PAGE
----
Saturday, March 24, 2007

Back Link Feminism versus Activism: Personal Or Political

Bindi from the epossums blog

This is a synopsis of a conversation I had with a young woman in my book club a couple of years ago. She was twenty-two at the time and had recently been married. We were discussing the book ‘Anything we love can be saved’ by Alice Walker at this particular meeting. Alice Walker is a feminist activist and the book focused on issues such as female genital mutilation, and her active role in its prevention. Feminist were portrayed in this book as activists.

Older woman: I enjoyed the book. It made me reconnect with feminist issues.

Younger woman: Do you mean that you took up feminist issues or that you reconnected? Were you already a feminist or did the book start you thinking along feminist lines?

Older woman: Um, I mean reconnect.

Young woman: Well, I don’t think feminism has had an impact on my life!

Older woman: But, things have changed a lot for women as a result of the feminist movement. Have you spoken to your mother about it?

Young woman: My mother stayed at home with her children. I think it’s perfectly natural for a woman to stay home with her children when she has them. This is what I intend to do also!

Older woman: When you have children, the power relations in the family can subtly shift. I took ten years off to raise my children. Despite the fact that we feel like we are free to choose, I have found that when you become a mother, power relations between couples can shift. Women can feel as though they are in a less powerful position and that their options do become limited.

When I married and had children I held the belief that parenting roles in my marriage would be equitable. I acknowledged that I was the one who could breast feed and took it as my duty to stay home with the children in the first years of their lives. I believed that my husband could take over the full time parenting role when my job was done, or that we could alternate some how. This never eventuated, partly because we had subsequent children. I ended up either pregnant or breast feeding for eight years. After that time, if I chose to go back to my teaching job, I would have been on the same salary I was on prior to taking leave. However in those years, my husband had become a senior manager in his field through a series of promotions. To afford to be able to pay our mortgage and feed four children on my salary, we would have had to sell our house, down size and move out of our inner city area, which by this time had become our community through associations with playgroups, kindergartens and primary schools. It just did not make sense to do this. My husband became the breadwinner and I became the house wife. This was stressful for both of us for different reasons.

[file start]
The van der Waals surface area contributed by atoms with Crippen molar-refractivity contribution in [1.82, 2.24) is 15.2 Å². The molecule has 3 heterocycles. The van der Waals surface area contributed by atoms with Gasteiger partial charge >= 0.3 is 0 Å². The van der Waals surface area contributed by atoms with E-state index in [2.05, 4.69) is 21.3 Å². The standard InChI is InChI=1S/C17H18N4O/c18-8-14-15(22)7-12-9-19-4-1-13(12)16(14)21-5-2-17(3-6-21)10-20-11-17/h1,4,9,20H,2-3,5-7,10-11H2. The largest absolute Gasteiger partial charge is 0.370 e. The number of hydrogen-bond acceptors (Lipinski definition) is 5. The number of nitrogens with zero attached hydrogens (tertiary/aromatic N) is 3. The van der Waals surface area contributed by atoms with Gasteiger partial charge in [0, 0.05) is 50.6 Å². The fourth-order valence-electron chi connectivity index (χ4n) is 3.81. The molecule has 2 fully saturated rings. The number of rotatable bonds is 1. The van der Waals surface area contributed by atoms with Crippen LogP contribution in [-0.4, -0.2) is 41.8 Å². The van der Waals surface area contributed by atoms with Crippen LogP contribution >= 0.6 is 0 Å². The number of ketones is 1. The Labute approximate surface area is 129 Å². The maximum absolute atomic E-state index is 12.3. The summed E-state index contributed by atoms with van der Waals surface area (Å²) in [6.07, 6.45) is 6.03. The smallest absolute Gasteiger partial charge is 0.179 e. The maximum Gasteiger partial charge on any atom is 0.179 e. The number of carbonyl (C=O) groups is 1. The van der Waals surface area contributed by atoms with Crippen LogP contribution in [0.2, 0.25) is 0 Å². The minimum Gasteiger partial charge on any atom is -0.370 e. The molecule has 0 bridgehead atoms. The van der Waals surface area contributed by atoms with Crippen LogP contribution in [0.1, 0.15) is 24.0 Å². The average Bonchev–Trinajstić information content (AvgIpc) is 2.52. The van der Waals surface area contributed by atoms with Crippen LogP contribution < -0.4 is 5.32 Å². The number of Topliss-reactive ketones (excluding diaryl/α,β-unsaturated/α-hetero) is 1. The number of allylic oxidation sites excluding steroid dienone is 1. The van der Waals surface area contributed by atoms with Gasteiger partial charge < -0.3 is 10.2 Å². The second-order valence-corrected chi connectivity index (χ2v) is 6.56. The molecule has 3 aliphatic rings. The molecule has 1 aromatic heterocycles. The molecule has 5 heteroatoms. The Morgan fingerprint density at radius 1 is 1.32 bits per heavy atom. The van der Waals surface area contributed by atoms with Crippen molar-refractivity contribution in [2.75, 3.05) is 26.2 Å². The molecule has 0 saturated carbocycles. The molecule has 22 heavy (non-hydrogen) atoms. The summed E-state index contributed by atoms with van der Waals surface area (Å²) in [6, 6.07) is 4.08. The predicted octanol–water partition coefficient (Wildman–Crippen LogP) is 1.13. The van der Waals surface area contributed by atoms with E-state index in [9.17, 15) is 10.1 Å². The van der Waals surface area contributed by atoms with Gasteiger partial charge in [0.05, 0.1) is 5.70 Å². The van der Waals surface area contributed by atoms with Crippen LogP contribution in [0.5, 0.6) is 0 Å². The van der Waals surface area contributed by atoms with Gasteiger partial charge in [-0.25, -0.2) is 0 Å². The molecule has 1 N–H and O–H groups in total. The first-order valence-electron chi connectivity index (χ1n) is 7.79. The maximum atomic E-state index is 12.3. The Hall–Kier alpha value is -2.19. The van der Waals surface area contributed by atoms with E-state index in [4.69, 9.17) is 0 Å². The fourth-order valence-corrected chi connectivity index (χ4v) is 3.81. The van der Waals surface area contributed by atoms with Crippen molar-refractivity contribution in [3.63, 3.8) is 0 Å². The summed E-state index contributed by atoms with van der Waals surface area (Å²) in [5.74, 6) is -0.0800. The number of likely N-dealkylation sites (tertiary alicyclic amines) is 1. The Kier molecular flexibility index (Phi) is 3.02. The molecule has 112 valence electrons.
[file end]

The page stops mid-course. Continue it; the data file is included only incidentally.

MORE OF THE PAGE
A month later, at book club again, the conversation continued. The younger woman had been thinking about things in the meantime:

Younger woman: I had a chat to a friend of mine who has had children and she agrees that she feels less powerful in her marriage because she is no longer earning her own money and she feels that when decisions are made about how money will be spent she consequently has less of a say than her husband. So I do agree with you now that there is an issue there, but I don’t know what the solution is.

I don’t know what the solution is either, but I think this snippet of dialogue does raise a few questions about feminism and its project. Here are a few off the top of my head:

  1. Why was the young woman oblivious to the ways in which her life has been shaped by the feminist struggle from a historical perspective?
  2. Who can call themselves a feminist?
  3. What is the project for young feminists in modern western society?
  4. Does the feminist project need to move beyond the woman as an individual and look at social practices, such as work place practices and conditions, parenting norms and different way to do parenting, measures in society that support parenting options?
  5. Does the feminist project need to broaden? For example, should fathers be enlisted in the struggle?
  6. How does it and how should it affect our lives as women?

2 Comments:

Anonymous bindi said...

A bit sad to be the first to comment on your own post, but anyway, I wanted to add that despite the fact that I became the stay at home parent, I feel privileged to have had this experience. Now that my children are all at school, I have ventured back into the workforce and contribute in a small way to things I'm passionate about (education).

Also, I believe that attitudes to parenting and motherhood in our societies in general is an issue that would be worth reassessing. I just don't think parenting is generally valued enough in modern western societies.

30 March, 2007 12:24  
Blogger lia from luebeck, germany said...

bindi,

I loved your article and wanted to try and write something in answer to your questions in the enxt days.

30 March, 2007 20:07  

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